Pastoral Song - James Rebanks - Harper Academic Pastoral Song - James Rebanks - Harper Academic

The book is divided into three parts, and these are subdivided into short sections that hold anecdotal tales or brief arguments about the benefits or problems with different farming practices. Rebanks presents a nuanced view, influenced by his reading of Rachel Carson and his life on his family's farm. The overall narrative is about striking a balance between industrialisation in farming and keeping traditions alive, presented with some suggestions for future farming in the last chapter. Rebanks is on a passionate crusade to spread the word on “how can we farm in ways that will endure and do the least harm?” He maintains that “[a]pplying industrial thinking and technologies to agriculture to the exclusion of other values and judgments has been an unmitigated disaster for our landscapes and communities.” He goes on to say that “to have healthy food and farming systems we need a new culture of land stewardship, which for me would be the best of the old values and practices and a good chunk of new scientific thinking.”James Rebanks’s fierce, personal description of what has gone wrong with the way we farm and eat, and how we can put it right, gets my vote as the most important book of the year ... Some books change our world. I hope this turns out to be one of them.” — Julian Glover, Evening Standard Particularly striking is the image of a young Rebanks lying under a tree devouring Rachel Carson’s Silent Spring—a book that changed his perspective on pesticide use and, he admits, changed his life. In later sections, an environmentalists named Lucy appears to offer ideas, as well as financial support, to improve water and habitat conservation on the farm. Her ideas take root and revitalize Rebanks’s perspective on stewardship. What are the questions? Rebanks, author of Pastoral Song: A Farmer’s Journey, wants to know about the ongoing evolution of agriculture. What is being lost? What is gained?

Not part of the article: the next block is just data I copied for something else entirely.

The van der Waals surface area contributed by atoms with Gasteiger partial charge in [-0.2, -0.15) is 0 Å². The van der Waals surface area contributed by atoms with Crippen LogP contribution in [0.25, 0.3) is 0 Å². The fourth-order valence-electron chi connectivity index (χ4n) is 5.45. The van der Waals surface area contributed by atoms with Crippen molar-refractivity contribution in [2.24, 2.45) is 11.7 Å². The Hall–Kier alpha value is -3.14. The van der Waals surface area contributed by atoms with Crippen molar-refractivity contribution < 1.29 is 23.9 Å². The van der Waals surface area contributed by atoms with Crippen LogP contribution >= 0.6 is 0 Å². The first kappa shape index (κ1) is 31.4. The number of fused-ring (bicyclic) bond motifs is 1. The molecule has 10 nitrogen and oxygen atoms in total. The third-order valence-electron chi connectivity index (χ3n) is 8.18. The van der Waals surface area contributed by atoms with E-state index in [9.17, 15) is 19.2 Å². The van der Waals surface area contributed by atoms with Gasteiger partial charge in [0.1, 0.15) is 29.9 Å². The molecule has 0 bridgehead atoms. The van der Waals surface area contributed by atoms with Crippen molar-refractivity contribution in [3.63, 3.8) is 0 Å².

Think Sustainability Is Simple? This Sheep Farmer Would Like

Author James Rebanks’ memoir, is written with a prose that’s so poetic, it’s fair to say it touches the soul, and was extremely moving. Thank the gods of agriculture for James Rebanks. … A lyrical narrative of experience, tracing 40 years and three generations of farming on his family’s land as it is buffeted by the incredible shifts in scale, market, methods and trade rules that have changed farming all over the world. … We experience that esoteric life through Rebanks’s evocative storytelling, learning with him to appreciate not only the sheep and crops he’s learning to tend, but the wild plants and animals that live among and around them.” — New York Times Book Review, Editor’s Choice

James Rebanks family has been farming in the Eden Valley in Cumbria for many years. He learned his craft particularly from his grandfather whose methods of framing owed much to the past. His own father stood on the cusp of the old and the new economical and industrial framing which caused him a great deal of internal conflict. Now it is James turn to inherit the land - in which direction will he err, the old or the new? Early adopters are buying optical spraying systems to greatly reduce the amount of herbicide required for pre-season burnoff of weeds….